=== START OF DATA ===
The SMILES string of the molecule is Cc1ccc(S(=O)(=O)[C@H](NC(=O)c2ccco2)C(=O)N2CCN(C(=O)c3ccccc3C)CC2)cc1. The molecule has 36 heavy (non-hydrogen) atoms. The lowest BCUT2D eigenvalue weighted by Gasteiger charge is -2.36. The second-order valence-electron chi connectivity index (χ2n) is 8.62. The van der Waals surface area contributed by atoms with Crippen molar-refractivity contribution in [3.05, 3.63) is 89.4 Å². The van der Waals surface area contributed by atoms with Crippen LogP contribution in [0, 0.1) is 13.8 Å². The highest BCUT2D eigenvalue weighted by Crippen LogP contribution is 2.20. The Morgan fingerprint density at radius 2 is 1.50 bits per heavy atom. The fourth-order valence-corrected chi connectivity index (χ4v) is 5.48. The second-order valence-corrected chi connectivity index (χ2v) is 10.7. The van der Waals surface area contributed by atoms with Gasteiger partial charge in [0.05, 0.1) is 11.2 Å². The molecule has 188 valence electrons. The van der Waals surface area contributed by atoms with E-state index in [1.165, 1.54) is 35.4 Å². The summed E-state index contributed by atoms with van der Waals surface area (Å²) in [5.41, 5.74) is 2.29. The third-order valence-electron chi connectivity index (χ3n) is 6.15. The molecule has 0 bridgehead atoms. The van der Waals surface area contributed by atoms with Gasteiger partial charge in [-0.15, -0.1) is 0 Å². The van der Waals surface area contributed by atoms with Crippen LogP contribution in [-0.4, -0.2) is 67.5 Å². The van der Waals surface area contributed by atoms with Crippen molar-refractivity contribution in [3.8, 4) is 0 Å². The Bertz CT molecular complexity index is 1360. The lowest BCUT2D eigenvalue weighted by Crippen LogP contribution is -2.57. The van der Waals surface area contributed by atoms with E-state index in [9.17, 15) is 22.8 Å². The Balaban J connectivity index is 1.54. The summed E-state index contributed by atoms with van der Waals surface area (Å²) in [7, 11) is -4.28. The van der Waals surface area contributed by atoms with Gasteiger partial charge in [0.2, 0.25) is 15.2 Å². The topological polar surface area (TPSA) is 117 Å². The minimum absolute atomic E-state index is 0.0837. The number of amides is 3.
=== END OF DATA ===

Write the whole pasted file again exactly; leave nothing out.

The SMILES string of the molecule is Cc1ccc(S(=O)(=O)[C@H](NC(=O)c2ccco2)C(=O)N2CCN(C(=O)c3ccccc3C)CC2)cc1. The molecule has 36 heavy (non-hydrogen) atoms. The lowest BCUT2D eigenvalue weighted by Gasteiger charge is -2.36. The second-order valence-electron chi connectivity index (χ2n) is 8.62. The van der Waals surface area contributed by atoms with Crippen molar-refractivity contribution in [3.05, 3.63) is 89.4 Å². The van der Waals surface area contributed by atoms with Crippen LogP contribution in [0, 0.1) is 13.8 Å². The highest BCUT2D eigenvalue weighted by Crippen LogP contribution is 2.20. The Morgan fingerprint density at radius 2 is 1.50 bits per heavy atom. The fourth-order valence-corrected chi connectivity index (χ4v) is 5.48. The second-order valence-corrected chi connectivity index (χ2v) is 10.7. The van der Waals surface area contributed by atoms with Gasteiger partial charge in [0.05, 0.1) is 11.2 Å². The molecule has 188 valence electrons. The van der Waals surface area contributed by atoms with E-state index in [1.165, 1.54) is 35.4 Å². The summed E-state index contributed by atoms with van der Waals surface area (Å²) in [5.41, 5.74) is 2.29. The third-order valence-electron chi connectivity index (χ3n) is 6.15. The molecule has 0 bridgehead atoms. The van der Waals surface area contributed by atoms with Gasteiger partial charge in [-0.15, -0.1) is 0 Å². The van der Waals surface area contributed by atoms with Crippen LogP contribution in [-0.4, -0.2) is 67.5 Å². The van der Waals surface area contributed by atoms with Crippen molar-refractivity contribution in [3.8, 4) is 0 Å². The Bertz CT molecular complexity index is 1360. The lowest BCUT2D eigenvalue weighted by Crippen LogP contribution is -2.57. The van der Waals surface area contributed by atoms with E-state index in [9.17, 15) is 22.8 Å². The Balaban J connectivity index is 1.54. The summed E-state index contributed by atoms with van der Waals surface area (Å²) in [7, 11) is -4.28. The van der Waals surface area contributed by atoms with Gasteiger partial charge in [0.2, 0.25) is 15.2 Å². The topological polar surface area (TPSA) is 117 Å². The minimum absolute atomic E-state index is 0.0837. The number of amides is 3.